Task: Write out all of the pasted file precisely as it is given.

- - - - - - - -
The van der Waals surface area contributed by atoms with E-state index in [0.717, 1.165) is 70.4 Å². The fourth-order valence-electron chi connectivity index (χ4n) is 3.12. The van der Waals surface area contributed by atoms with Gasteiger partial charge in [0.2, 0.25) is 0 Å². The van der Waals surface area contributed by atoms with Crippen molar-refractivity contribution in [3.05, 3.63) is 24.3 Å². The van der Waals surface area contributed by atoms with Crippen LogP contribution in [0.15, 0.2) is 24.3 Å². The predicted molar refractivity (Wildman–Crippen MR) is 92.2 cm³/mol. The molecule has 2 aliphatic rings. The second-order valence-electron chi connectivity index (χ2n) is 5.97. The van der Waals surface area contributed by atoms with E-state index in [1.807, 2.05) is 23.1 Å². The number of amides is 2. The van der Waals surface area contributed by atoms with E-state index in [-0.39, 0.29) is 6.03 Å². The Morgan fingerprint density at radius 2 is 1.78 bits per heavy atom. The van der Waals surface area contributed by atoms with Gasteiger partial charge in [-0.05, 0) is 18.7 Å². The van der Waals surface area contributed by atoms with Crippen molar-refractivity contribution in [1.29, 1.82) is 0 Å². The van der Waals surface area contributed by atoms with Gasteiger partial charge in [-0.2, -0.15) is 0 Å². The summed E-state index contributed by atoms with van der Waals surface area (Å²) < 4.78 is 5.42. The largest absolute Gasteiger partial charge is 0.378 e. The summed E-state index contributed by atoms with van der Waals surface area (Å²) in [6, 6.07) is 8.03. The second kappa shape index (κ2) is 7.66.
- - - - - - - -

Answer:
The van der Waals surface area contributed by atoms with E-state index in [0.717, 1.165) is 70.4 Å². The fourth-order valence-electron chi connectivity index (χ4n) is 3.12. The van der Waals surface area contributed by atoms with Gasteiger partial charge in [0.2, 0.25) is 0 Å². The van der Waals surface area contributed by atoms with Crippen molar-refractivity contribution in [3.05, 3.63) is 24.3 Å². The van der Waals surface area contributed by atoms with Crippen LogP contribution in [0.15, 0.2) is 24.3 Å². The predicted molar refractivity (Wildman–Crippen MR) is 92.2 cm³/mol. The molecule has 2 aliphatic rings. The second-order valence-electron chi connectivity index (χ2n) is 5.97. The van der Waals surface area contributed by atoms with E-state index in [1.807, 2.05) is 23.1 Å². The number of amides is 2. The van der Waals surface area contributed by atoms with E-state index in [-0.39, 0.29) is 6.03 Å². The Morgan fingerprint density at radius 2 is 1.78 bits per heavy atom. The van der Waals surface area contributed by atoms with Gasteiger partial charge in [-0.05, 0) is 18.7 Å². The van der Waals surface area contributed by atoms with Crippen molar-refractivity contribution in [1.29, 1.82) is 0 Å². The van der Waals surface area contributed by atoms with Gasteiger partial charge in [-0.2, -0.15) is 0 Å². The summed E-state index contributed by atoms with van der Waals surface area (Å²) < 4.78 is 5.42. The largest absolute Gasteiger partial charge is 0.378 e. The summed E-state index contributed by atoms with van der Waals surface area (Å²) in [6, 6.07) is 8.03. The second kappa shape index (κ2) is 7.66.